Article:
Scott dresses very smartly and professionally. Mark pointed out that this sends a positive message about him to other people. 

Scott says he polishes his shoes and takes a lot of care to look smart. "My boss says she wants to recruit 100 of me!"

Mark pointed out that Scott "doesn't look like a guy with challenges". Scott told us his parents didn't used to believe in his disability - they only understood about it quite recently.  "You have to do it for yourself. Ask for help, and push yourself."

Questions

Mark asked the group how much they think Scott earns per hour.

There were guesses that ranged from £2000 to £2. In fact, he says, he earns £8.25 per hour, the same as everyone doing that job. He is currently contracted for 46 hours a month, but is often asked to do more. Scott told us he is learning to drive at the moment, which is expensive, but he still lives at home.

The group then asked the following questions:

Do you work night shifts?

Not at the moment, but I will do when I get more hours.

How many staff are there in a team?

Loads! Zone G has 5 people at a time, 20 on the air side. So maybe 50 working at any one time, over both terminals.

What are your travel-to-work costs?

£50 for a four week bus pass.

Do you have a security pass? 

Yes. You have to have a background check, for security clearance. They take up references, I work in the aircraft field, and go right up to the planes. There is a lot of health and safety involved.

How old were you when you started?

17. I was young for a lot of responsibilities. But they saw my potential, despite a lack of qualifications.

How old were you when you were diagnosed with a disability?

Seven or eight.

The last two questions were:

What's your favourite part of your job?

Helping passengers!

What's your least favourite part? 

The way passengers can treat you when they miss flights.

End of the session

At this point, our special session came to an end, with the centre kindly providing refreshments. But first we did some thank yous: Brian for having us, Mark for contacting and bringing Scott, everyone for coming, listening so attentively and asking such thoughtful questions. But most of all, we thanked Scott for being such an amazing inspirational speaker. He told us he'd never done it before.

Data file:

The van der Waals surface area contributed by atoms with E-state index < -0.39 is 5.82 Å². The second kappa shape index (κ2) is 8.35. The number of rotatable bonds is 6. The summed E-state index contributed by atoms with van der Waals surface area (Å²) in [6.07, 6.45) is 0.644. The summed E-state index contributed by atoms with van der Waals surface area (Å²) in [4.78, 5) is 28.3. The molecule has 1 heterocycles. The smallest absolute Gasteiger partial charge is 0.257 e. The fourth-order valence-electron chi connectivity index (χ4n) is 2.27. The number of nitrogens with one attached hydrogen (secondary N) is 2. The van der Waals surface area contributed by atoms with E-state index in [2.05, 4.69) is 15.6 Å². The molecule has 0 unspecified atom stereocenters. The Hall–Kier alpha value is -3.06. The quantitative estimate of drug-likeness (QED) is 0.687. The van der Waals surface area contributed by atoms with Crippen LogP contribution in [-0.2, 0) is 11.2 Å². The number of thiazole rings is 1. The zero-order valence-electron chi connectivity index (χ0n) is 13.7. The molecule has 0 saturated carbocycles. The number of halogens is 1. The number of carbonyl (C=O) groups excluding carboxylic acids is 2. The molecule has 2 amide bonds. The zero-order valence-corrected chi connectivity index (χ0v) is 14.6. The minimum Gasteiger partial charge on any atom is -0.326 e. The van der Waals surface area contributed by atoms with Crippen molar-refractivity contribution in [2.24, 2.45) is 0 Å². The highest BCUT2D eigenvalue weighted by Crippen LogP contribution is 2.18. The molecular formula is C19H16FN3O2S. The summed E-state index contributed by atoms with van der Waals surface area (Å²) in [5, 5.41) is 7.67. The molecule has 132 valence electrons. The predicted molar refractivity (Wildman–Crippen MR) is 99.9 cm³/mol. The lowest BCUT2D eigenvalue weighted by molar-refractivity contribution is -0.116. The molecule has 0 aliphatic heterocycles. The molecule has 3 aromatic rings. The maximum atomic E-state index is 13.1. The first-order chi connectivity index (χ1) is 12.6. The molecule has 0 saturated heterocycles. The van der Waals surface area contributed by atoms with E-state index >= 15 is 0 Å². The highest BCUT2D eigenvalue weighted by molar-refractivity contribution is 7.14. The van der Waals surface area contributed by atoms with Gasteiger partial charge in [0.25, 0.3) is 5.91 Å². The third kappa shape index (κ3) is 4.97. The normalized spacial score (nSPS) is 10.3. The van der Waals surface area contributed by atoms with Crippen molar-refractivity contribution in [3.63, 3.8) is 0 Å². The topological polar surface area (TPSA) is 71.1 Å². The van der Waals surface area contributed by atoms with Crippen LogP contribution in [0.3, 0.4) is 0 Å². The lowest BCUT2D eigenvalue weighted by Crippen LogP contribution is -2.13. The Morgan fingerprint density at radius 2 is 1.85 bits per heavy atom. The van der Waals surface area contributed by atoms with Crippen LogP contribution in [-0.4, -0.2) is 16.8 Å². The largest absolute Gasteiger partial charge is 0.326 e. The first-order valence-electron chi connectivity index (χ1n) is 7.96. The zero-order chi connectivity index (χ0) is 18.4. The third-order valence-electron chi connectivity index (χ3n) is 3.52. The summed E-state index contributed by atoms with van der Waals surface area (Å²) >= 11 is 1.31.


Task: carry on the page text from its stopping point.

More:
Finally, we asked the group:

Did you find it useful?
Everyone agreed it had been really helpful.

Has it driven you on?
The answers were a resounding "yes!"

Emma Chaplin, 26 February 2018
 

Job Spotlight: Job Coach

This is the first of a series of interviews in which we speak to people about the work they do. Mark Gilbert tells us about being a job coach.

Mark Gilbert.jpg

What’s a job coach?

It’s someone who supports a client to get a job and keep it.

Primarily my role tends to be supporting young people with learning disabilities or mental health issues.

This means helping them to navigate the process of preparing for an interview, supporting them to: acquire a job, navigate induction and help do the role, addressing technical and social skills they might need.

We work together to solve problems, break down barriers and increase independence.

How did you come to be a job coach?

After leaving uni, I got a job as a special needs assistant in several schools and it stemmed from there. I’ve always been drawn to helping people move forward in their lives. I like to enable people to fulfil their potential.

What skills are required to be a good one?

Patience, problem-solving abilities, the ability to communicate with a range of people well and to understand the right level of support to offer.

People with learning disabilities can be over-supported by those that love and care for them. There is a risk that, over time, this can erode their independence. In order to grow, you need to be challenged, in a sensitive way. This will help to build confidence and independence.

What are the challenges?

Our culture undervalues and misunderstands people with learning disabilities and many people can be fearful of things they don’t understand.

So challenges include:

  • Building confidence in someone that is likely to have been bullied
  • Engaging with employers and convincing them that a person with a learning disability could be an asset to the business
  • Convincing some parents that they might need to let go a little and allow their son or daughter to become more independent

Who employs you?

I currently work for Won’t Ever Be Ltd, a small organisation that helps people with learning disabilities find and retain work.

What are the main challenges facing people with learning disabilities in the job market?

There isn’t enough funding to get the support they need to become contributing members of society.

They are often undervalued and underestimated.

In general, employers do not have the awareness or experience to make adjustments to the work place that might be needed for someone with a learning disability. These adjustments often cost very little or even no money.

What can help overcome those?

More funding for more resources so that positive and appropriately challenging interventions and support can be delivered. 

Education for society, including positive stories, inspirational role models and better representation in the media.

More opportunities for work experiences. More support and information for parents of people with learning disabilities. 

Do you enjoy it?

Yes, I love it! There aren’t many jobs that are as varied, interesting, challenging and rewarding.

To contact Mark about job coaching, drop him an email markgilbert@live.co.uk

Interview by Emma Chaplin